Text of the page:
The Emerald Down -- 'Scream the Sound' This originally came out in 2001 but was re-released in 2016. Sort of a cross between MBV and Slowdive, with the sonics of the former being combined with the musicality of the latter. As such it's not particularly original, and at first it struck me as good but fairly derivative. Upon a second listen, however, it seems more like this record wasn't so much a knock-off as it was an homage, but one that sought to push the envelope a little bit, by combining the various shoegaze elements into something of a whole, then tossing in a little electronica for spice. Not all of it works, mind you, but the good stuff on the album is very good.

The Veldt -- 'Afrodisiac' Not bad, but a bit more psychedelic than I like, and I found the sexual nature of the some of the lyrics off-putting.

Exitmusic -- 'Passage' Not exactly shoegaze, but big loud dreampop -- like Beach House on steroids, some of it approaching Sigur Ros wall-of-sound territory. Very good melodies for the most part, but singer Rose Palladino's voice took a little getting used to for me, at times reminding me of something like a female Eddie Vedder, if you can imagine such a thing.

Good heavens, you're right, she does. I'd kind of forgotten what they sound like so I played From Silence, their EP which is the only thing I've heard by them. I like it a lot though.

As I think I said earlier, I was disappointed in Pygmalion, too. I remember that at one point it was the only album of theirs that I hadn't heard so I was looking forward to it. Haven't heard it for a long time.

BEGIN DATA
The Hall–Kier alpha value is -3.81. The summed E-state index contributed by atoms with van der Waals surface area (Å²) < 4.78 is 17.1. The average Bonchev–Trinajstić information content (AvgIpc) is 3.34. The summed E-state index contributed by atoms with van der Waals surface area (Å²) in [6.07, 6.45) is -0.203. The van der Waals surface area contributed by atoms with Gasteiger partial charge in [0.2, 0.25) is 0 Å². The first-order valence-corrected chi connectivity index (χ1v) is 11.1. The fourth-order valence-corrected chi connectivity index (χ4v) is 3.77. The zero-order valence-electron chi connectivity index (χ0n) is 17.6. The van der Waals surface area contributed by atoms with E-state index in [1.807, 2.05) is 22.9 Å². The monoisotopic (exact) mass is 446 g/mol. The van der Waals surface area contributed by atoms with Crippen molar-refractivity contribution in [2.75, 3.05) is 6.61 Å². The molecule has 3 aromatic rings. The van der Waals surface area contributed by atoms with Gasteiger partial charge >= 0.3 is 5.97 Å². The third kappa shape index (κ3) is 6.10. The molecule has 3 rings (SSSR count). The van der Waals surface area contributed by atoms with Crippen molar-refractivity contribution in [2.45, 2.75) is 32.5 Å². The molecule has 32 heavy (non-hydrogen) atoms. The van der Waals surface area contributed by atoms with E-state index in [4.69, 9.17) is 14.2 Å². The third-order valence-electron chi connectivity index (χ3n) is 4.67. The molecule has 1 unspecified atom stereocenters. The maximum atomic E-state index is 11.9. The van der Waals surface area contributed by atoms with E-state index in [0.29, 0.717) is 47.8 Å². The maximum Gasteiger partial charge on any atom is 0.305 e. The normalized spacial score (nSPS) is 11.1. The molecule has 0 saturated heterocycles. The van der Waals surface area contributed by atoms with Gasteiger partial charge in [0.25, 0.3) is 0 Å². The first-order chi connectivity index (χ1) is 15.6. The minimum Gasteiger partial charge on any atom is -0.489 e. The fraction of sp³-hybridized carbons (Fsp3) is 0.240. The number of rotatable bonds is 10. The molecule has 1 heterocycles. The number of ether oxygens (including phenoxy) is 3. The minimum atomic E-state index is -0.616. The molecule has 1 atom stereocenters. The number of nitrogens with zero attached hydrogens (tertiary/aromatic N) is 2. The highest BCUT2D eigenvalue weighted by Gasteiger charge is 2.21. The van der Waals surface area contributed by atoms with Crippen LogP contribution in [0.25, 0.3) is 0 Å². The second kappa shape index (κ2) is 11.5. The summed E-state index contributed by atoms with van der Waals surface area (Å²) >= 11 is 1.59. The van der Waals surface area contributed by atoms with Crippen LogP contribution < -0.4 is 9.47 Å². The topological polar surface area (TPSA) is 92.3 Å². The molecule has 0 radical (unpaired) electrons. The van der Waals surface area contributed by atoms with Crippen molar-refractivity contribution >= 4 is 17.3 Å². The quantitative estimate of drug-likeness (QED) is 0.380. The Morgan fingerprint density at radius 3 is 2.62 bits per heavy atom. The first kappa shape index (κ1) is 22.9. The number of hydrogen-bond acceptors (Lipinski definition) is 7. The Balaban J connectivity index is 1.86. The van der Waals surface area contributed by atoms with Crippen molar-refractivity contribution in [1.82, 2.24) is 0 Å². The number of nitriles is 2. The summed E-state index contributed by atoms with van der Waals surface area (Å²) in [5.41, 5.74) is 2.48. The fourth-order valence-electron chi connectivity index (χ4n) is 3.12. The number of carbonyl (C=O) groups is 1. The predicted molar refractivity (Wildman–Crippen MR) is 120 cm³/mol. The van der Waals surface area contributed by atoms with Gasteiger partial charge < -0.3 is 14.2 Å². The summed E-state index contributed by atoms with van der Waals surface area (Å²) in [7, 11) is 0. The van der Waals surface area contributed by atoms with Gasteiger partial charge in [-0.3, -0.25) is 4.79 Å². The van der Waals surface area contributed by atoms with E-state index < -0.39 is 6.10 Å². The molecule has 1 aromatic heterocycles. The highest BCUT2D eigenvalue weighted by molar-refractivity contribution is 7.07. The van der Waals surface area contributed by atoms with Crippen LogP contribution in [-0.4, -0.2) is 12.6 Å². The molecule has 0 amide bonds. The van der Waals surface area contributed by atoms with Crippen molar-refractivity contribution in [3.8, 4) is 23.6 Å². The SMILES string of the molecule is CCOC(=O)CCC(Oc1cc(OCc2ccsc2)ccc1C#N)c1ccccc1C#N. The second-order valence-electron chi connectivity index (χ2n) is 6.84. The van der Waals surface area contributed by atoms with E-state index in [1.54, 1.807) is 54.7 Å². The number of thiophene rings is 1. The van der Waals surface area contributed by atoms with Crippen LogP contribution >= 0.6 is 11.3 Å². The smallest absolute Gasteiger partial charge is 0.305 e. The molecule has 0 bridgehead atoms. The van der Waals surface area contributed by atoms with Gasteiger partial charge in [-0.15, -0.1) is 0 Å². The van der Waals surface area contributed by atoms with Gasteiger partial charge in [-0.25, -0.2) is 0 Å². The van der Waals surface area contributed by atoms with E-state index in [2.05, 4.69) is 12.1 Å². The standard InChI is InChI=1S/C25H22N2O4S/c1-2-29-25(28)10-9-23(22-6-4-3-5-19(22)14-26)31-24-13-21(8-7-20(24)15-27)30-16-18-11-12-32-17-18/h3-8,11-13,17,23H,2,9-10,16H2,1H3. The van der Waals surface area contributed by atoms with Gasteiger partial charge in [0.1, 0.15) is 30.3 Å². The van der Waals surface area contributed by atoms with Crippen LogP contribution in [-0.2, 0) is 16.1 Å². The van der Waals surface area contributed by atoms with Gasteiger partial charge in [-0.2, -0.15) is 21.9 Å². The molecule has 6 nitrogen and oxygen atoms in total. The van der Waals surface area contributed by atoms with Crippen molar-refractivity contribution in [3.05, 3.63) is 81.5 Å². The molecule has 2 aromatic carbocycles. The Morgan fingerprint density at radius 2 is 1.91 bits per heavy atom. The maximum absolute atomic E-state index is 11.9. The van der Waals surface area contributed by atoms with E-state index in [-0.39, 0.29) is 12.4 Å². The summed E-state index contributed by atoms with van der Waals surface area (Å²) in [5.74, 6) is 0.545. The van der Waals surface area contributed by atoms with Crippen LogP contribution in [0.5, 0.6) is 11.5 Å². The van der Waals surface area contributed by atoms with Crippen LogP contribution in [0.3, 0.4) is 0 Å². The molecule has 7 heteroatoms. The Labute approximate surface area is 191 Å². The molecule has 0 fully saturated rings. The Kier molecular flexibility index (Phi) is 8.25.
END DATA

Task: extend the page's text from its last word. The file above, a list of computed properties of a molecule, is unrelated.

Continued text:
The guy I bought the CD from online threw in a copy of 'From Silence,' but I haven't listened to it yet. I think only one of the four songs is repeated on the album.

Having just listened to the whole thing, I really like it.

Listened to 'From Silence' last night -- very much like 'Passage.' The song that appears on both is "The Modern Age."

I'm not sure but I think that track may have been a freebie that caused me to buy the whole EP.

#42, "Against Perfection" by Adorable is my favorite 'unheard' one so far. Generally falls pretty much in the Ride/Catherine Wheel vicinity.

I haven't gotten past #48 yet. It's good but doesn't necessarily stand out.

Are you doing them in order?

I've got the Asobi Seksu one up next. I listened to the Boo Radleys one a couple times over the weekend, but I like their previous record, "Everything's Alright Forever" a lot more. It strikes me as more cohesive, while "Giant Steps" is all over the place musically speaking.

Sorta. It will take me a long time, as there's so much other music to listen to. It will probably be an occasional thing, like my ongoing effort to make a list of all the Scarlatti sonatas I have (mainly so I can find the ones I like, since they're only identified by numbers).